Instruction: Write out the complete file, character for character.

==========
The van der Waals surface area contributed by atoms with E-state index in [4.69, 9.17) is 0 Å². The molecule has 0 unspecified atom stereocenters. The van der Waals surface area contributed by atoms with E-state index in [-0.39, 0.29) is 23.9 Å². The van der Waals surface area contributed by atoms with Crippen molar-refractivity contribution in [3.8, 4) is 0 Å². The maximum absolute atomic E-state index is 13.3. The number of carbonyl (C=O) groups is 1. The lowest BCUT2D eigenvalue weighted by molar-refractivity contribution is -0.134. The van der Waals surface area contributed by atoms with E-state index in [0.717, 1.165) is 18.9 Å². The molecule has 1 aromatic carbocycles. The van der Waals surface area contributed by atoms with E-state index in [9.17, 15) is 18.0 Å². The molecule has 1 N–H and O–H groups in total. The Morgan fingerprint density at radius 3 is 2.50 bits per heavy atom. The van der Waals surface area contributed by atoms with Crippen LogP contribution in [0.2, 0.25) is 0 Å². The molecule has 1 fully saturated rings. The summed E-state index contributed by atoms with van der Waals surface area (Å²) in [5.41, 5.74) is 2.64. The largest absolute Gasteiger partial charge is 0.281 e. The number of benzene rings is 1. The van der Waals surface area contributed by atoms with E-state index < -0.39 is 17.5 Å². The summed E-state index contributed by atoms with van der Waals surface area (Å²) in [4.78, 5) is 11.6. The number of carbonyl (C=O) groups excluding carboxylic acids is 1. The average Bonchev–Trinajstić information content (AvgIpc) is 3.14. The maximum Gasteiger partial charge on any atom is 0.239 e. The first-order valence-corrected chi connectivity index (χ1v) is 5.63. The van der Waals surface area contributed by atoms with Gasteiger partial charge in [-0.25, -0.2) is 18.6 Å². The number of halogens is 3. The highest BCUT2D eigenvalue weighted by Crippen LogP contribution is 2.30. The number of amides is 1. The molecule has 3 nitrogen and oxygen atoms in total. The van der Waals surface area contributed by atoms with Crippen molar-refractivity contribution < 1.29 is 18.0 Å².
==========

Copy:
The van der Waals surface area contributed by atoms with E-state index in [4.69, 9.17) is 0 Å². The molecule has 0 unspecified atom stereocenters. The van der Waals surface area contributed by atoms with E-state index in [-0.39, 0.29) is 23.9 Å². The van der Waals surface area contributed by atoms with Crippen molar-refractivity contribution in [3.8, 4) is 0 Å². The maximum absolute atomic E-state index is 13.3. The number of carbonyl (C=O) groups is 1. The lowest BCUT2D eigenvalue weighted by molar-refractivity contribution is -0.134. The van der Waals surface area contributed by atoms with E-state index in [0.717, 1.165) is 18.9 Å². The molecule has 1 aromatic carbocycles. The van der Waals surface area contributed by atoms with E-state index in [9.17, 15) is 18.0 Å². The molecule has 1 N–H and O–H groups in total. The Morgan fingerprint density at radius 3 is 2.50 bits per heavy atom. The van der Waals surface area contributed by atoms with Crippen LogP contribution in [0.2, 0.25) is 0 Å². The molecule has 1 fully saturated rings. The summed E-state index contributed by atoms with van der Waals surface area (Å²) in [5.41, 5.74) is 2.64. The largest absolute Gasteiger partial charge is 0.281 e. The number of benzene rings is 1. The van der Waals surface area contributed by atoms with E-state index < -0.39 is 17.5 Å². The summed E-state index contributed by atoms with van der Waals surface area (Å²) in [4.78, 5) is 11.6. The number of carbonyl (C=O) groups excluding carboxylic acids is 1. The average Bonchev–Trinajstić information content (AvgIpc) is 3.14. The maximum Gasteiger partial charge on any atom is 0.239 e. The first-order valence-corrected chi connectivity index (χ1v) is 5.63. The van der Waals surface area contributed by atoms with Gasteiger partial charge in [-0.25, -0.2) is 18.6 Å². The number of halogens is 3. The highest BCUT2D eigenvalue weighted by Crippen LogP contribution is 2.30. The number of amides is 1. The molecule has 3 nitrogen and oxygen atoms in total. The van der Waals surface area contributed by atoms with Crippen molar-refractivity contribution < 1.29 is 18.0 Å².